Adrienne ordered the very vegetarian mushroom, spinach, and goat cheese omelette, which can also be ordered “pastel” – comprised of three whites and only one yolk. The omelet was significant in size and therefore great for sharing. While the texture came out light and fluffy, the typically distinctive goat cheese and mushroom flavors failed to fully shine through. However, the side salad was light, fresh, and lovely.
I opted for the steak and eggs Benedict, which came served with a side salad. The dish was beautifully presented, and served in a traditional fashion. Perfectly toasted English muffins, layered with a generous helping of moist, flavorful hanger steak, poached eggs and a light, lovely Hollandaise. This Hollandaise was truly delicious, not heavy and sticky like so many we’ve sampled. However, the eggs were poached too softly, and were thus a bit too ooey-gooey for our liking.
The crispy deviled eggs, with roasted Jalapeno, sounded more flavorful than they tasted. They came fried in breadcrumbs, with a homemade Buttermilk dressing. While the breadcrumbs made the deviled eggs a bit dry and took away flavor, the dressing added some of that flavor and moisture back.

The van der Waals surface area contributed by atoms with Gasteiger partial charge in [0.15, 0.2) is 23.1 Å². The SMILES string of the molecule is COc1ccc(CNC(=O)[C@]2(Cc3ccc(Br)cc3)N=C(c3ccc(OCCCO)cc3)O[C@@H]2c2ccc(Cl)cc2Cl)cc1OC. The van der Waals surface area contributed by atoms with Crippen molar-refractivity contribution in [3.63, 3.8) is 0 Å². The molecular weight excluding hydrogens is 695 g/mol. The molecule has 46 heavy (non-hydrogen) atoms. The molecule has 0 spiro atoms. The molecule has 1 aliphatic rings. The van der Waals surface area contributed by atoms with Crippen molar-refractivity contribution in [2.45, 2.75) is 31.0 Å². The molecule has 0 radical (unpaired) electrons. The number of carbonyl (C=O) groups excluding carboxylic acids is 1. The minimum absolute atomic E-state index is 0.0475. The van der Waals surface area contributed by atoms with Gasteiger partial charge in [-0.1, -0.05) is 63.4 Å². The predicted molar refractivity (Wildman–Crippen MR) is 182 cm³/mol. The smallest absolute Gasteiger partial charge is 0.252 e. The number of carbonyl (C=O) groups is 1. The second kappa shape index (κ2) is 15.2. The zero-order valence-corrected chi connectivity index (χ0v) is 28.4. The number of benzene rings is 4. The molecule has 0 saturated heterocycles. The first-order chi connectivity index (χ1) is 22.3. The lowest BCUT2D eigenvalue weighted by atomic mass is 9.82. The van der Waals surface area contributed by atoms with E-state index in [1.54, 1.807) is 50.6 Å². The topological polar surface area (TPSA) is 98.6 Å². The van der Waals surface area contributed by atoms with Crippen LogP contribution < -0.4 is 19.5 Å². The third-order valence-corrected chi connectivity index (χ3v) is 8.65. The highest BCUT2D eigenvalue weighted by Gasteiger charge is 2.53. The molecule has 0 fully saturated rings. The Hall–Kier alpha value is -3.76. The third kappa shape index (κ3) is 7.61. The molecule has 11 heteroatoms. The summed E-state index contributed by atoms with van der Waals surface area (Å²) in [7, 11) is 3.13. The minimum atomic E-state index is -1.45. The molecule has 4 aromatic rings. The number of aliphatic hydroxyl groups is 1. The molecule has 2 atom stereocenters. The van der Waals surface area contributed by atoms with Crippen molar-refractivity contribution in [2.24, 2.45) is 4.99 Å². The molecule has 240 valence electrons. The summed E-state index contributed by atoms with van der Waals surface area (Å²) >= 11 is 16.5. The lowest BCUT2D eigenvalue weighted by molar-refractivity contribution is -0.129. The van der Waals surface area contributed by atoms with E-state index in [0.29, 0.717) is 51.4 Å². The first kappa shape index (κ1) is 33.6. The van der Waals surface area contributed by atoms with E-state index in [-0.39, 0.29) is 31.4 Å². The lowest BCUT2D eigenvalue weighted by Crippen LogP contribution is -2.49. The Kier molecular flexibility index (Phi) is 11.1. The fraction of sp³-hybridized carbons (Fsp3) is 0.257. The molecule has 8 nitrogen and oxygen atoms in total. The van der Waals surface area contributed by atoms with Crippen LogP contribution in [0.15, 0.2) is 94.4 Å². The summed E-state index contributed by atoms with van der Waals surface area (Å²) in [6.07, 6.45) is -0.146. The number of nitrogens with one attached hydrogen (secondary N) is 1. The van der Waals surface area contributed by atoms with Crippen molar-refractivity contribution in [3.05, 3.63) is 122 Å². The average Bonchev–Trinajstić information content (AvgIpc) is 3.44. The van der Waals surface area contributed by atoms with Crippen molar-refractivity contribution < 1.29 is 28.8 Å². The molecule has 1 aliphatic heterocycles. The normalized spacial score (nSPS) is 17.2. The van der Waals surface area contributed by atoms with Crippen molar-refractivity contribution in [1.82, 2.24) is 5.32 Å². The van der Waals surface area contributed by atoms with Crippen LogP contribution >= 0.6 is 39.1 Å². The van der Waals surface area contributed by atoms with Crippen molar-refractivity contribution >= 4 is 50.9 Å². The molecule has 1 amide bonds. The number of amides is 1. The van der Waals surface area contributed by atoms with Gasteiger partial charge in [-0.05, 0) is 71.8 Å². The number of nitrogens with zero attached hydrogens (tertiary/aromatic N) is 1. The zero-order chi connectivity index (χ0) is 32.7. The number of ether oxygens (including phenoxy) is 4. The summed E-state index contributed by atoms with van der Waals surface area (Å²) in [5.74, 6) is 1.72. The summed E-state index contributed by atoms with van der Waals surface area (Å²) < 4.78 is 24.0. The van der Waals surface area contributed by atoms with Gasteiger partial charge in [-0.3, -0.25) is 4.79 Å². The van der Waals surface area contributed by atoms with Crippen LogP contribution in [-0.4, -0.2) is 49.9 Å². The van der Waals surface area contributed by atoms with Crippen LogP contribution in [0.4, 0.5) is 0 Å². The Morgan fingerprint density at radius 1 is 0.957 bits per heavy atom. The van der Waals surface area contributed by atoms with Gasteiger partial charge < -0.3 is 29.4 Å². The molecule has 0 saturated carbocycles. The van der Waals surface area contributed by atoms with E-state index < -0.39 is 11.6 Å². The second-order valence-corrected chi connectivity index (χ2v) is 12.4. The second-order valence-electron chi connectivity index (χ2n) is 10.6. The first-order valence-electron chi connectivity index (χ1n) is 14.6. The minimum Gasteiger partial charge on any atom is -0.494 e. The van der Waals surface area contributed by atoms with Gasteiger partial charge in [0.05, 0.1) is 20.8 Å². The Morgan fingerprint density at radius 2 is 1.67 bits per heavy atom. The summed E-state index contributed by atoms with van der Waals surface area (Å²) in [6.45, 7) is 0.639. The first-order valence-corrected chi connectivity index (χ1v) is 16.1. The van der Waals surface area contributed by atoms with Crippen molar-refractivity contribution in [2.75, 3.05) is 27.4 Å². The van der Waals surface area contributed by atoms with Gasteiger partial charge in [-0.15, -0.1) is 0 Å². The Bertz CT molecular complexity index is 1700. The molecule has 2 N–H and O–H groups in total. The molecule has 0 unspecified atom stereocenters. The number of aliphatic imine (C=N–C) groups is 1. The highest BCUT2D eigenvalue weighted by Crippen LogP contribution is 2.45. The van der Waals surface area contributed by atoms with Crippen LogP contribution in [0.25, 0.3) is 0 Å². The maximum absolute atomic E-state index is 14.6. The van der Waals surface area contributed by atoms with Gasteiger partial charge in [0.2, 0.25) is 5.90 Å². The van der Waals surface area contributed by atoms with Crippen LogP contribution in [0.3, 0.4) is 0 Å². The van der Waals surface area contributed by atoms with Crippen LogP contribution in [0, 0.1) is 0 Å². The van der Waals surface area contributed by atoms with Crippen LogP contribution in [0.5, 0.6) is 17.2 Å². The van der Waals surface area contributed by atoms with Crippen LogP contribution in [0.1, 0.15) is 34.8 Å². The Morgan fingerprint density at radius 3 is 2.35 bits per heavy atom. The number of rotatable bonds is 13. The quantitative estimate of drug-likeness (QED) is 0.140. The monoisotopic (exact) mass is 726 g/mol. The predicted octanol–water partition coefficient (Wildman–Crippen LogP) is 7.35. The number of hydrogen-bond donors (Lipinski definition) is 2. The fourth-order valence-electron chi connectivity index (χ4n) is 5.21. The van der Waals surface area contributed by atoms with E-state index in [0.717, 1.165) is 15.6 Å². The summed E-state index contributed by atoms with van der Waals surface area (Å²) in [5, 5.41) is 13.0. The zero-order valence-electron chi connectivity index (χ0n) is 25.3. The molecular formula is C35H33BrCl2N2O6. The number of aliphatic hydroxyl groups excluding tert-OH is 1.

The side of sliced bacon, sourced from Hatfield, Pennsylvania, was crispy, thin, and flavorful. It was good, because it was bacon, but not great.
As this was a gluttonous affair, we couldn’t turn down rhubarb pie, served with a crumble top in a skillet with a dollop of ice cream. And, as Adrienne had just celebrated a birthday that Saturday, the pie arrived with a candle and a song. The rhubarb was full of flavor and the dish was moist, sweet and ooey-gooey. The crumble atop the dish was sweet and not dry.
Full and heavy after a big meal, we gleefully ordered a round of iced coffees before our departure.
The Bitches say: B-. We love the ambiance and sustainability ethic at Bidwell. We also love the set-up of the substantial menu and the willingness to innovate. However, several dishes were just lacking that little something, and the service faltered at several points.
1309 5th St. N.E.
Bidwell serves brunch on Saturdays and Sundays from 10:30 a.m. to 4:30 p.m.